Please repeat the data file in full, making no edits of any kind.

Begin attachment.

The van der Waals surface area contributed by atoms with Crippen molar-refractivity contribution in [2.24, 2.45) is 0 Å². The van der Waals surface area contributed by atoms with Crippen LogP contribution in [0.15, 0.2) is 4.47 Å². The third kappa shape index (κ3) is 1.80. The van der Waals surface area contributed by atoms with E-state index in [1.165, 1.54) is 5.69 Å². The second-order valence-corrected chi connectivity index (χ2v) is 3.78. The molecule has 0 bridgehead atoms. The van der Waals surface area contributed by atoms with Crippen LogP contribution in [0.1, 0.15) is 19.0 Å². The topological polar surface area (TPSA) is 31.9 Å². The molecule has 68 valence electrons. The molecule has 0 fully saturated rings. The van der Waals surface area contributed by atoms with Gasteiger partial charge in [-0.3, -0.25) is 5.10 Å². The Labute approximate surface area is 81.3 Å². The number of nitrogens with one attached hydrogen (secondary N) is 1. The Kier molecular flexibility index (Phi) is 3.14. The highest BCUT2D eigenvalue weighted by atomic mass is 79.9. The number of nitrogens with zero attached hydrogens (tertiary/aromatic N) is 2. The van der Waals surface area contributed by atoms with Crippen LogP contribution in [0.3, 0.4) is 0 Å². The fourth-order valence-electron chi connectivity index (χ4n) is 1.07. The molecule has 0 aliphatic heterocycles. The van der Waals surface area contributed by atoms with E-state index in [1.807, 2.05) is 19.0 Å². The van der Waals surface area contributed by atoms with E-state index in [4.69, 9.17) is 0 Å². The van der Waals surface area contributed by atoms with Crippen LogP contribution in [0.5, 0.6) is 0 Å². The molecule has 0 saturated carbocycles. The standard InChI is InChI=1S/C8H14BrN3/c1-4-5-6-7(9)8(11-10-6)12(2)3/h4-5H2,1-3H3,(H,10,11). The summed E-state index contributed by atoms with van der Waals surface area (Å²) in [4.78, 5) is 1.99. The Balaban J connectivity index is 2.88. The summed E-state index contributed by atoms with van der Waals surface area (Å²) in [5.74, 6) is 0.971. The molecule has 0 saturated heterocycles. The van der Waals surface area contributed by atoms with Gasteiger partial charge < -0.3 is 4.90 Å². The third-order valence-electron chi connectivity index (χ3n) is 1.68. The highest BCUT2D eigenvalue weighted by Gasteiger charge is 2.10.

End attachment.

The van der Waals surface area contributed by atoms with Crippen molar-refractivity contribution in [2.24, 2.45) is 0 Å². The van der Waals surface area contributed by atoms with Crippen LogP contribution in [0.15, 0.2) is 4.47 Å². The third kappa shape index (κ3) is 1.80. The van der Waals surface area contributed by atoms with E-state index in [1.165, 1.54) is 5.69 Å². The second-order valence-corrected chi connectivity index (χ2v) is 3.78. The molecule has 0 bridgehead atoms. The van der Waals surface area contributed by atoms with Crippen LogP contribution in [0.1, 0.15) is 19.0 Å². The topological polar surface area (TPSA) is 31.9 Å². The molecule has 68 valence electrons. The molecule has 0 fully saturated rings. The van der Waals surface area contributed by atoms with Gasteiger partial charge in [-0.3, -0.25) is 5.10 Å². The Labute approximate surface area is 81.3 Å². The number of nitrogens with one attached hydrogen (secondary N) is 1. The Kier molecular flexibility index (Phi) is 3.14. The highest BCUT2D eigenvalue weighted by atomic mass is 79.9. The number of nitrogens with zero attached hydrogens (tertiary/aromatic N) is 2. The van der Waals surface area contributed by atoms with Crippen LogP contribution in [0.3, 0.4) is 0 Å². The fourth-order valence-electron chi connectivity index (χ4n) is 1.07. The molecule has 0 aliphatic heterocycles. The van der Waals surface area contributed by atoms with E-state index in [1.807, 2.05) is 19.0 Å². The van der Waals surface area contributed by atoms with E-state index in [4.69, 9.17) is 0 Å². The van der Waals surface area contributed by atoms with Crippen LogP contribution in [0.5, 0.6) is 0 Å². The molecule has 0 saturated carbocycles. The standard InChI is InChI=1S/C8H14BrN3/c1-4-5-6-7(9)8(11-10-6)12(2)3/h4-5H2,1-3H3,(H,10,11). The summed E-state index contributed by atoms with van der Waals surface area (Å²) in [4.78, 5) is 1.99. The Balaban J connectivity index is 2.88. The summed E-state index contributed by atoms with van der Waals surface area (Å²) in [5.74, 6) is 0.971. The molecule has 0 saturated heterocycles. The van der Waals surface area contributed by atoms with Gasteiger partial charge < -0.3 is 4.90 Å². The third-order valence-electron chi connectivity index (χ3n) is 1.68. The highest BCUT2D eigenvalue weighted by Gasteiger charge is 2.10.